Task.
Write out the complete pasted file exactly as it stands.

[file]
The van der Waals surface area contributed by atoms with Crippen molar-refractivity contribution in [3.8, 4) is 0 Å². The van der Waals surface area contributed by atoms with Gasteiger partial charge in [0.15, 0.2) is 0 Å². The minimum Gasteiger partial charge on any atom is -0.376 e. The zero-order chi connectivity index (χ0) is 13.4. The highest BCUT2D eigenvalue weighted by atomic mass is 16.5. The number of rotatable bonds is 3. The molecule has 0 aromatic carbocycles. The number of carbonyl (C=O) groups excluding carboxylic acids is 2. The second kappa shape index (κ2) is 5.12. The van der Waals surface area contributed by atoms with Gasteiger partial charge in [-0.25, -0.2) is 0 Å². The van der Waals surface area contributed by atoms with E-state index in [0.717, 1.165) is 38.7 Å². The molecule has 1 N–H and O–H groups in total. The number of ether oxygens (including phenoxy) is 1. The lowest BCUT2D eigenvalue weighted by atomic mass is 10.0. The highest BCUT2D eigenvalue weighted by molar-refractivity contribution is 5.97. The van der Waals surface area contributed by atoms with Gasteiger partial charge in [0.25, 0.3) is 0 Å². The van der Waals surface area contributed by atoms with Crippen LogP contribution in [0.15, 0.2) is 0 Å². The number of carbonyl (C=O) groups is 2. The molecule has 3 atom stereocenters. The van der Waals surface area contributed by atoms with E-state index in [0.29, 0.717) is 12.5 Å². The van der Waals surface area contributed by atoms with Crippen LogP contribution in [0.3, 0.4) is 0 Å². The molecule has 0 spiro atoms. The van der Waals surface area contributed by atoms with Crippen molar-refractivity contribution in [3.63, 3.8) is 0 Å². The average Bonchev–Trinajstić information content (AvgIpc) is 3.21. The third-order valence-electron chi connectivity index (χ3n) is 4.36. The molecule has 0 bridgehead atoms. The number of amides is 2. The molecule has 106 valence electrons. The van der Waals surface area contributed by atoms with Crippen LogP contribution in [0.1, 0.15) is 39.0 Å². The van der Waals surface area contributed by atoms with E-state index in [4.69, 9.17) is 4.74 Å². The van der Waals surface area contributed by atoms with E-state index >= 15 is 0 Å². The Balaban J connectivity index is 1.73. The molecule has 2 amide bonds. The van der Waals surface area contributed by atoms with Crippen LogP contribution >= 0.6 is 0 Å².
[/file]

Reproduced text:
The van der Waals surface area contributed by atoms with Crippen molar-refractivity contribution in [3.8, 4) is 0 Å². The van der Waals surface area contributed by atoms with Gasteiger partial charge in [0.15, 0.2) is 0 Å². The minimum Gasteiger partial charge on any atom is -0.376 e. The zero-order chi connectivity index (χ0) is 13.4. The highest BCUT2D eigenvalue weighted by atomic mass is 16.5. The number of rotatable bonds is 3. The molecule has 0 aromatic carbocycles. The number of carbonyl (C=O) groups excluding carboxylic acids is 2. The second kappa shape index (κ2) is 5.12. The van der Waals surface area contributed by atoms with Gasteiger partial charge in [-0.25, -0.2) is 0 Å². The van der Waals surface area contributed by atoms with E-state index in [0.717, 1.165) is 38.7 Å². The molecule has 1 N–H and O–H groups in total. The number of ether oxygens (including phenoxy) is 1. The lowest BCUT2D eigenvalue weighted by atomic mass is 10.0. The highest BCUT2D eigenvalue weighted by molar-refractivity contribution is 5.97. The van der Waals surface area contributed by atoms with Gasteiger partial charge in [0.25, 0.3) is 0 Å². The van der Waals surface area contributed by atoms with Crippen LogP contribution in [0.15, 0.2) is 0 Å². The number of carbonyl (C=O) groups is 2. The molecule has 3 atom stereocenters. The van der Waals surface area contributed by atoms with E-state index in [0.29, 0.717) is 12.5 Å². The van der Waals surface area contributed by atoms with Crippen LogP contribution in [0.3, 0.4) is 0 Å². The molecule has 0 spiro atoms. The van der Waals surface area contributed by atoms with Crippen molar-refractivity contribution in [3.63, 3.8) is 0 Å². The average Bonchev–Trinajstić information content (AvgIpc) is 3.21. The third-order valence-electron chi connectivity index (χ3n) is 4.36. The molecule has 0 bridgehead atoms. The number of amides is 2. The molecule has 106 valence electrons. The van der Waals surface area contributed by atoms with Crippen LogP contribution in [0.1, 0.15) is 39.0 Å². The van der Waals surface area contributed by atoms with E-state index in [4.69, 9.17) is 4.74 Å². The van der Waals surface area contributed by atoms with E-state index >= 15 is 0 Å². The Balaban J connectivity index is 1.73. The molecule has 2 amide bonds. The van der Waals surface area contributed by atoms with Crippen LogP contribution >= 0.6 is 0 Å².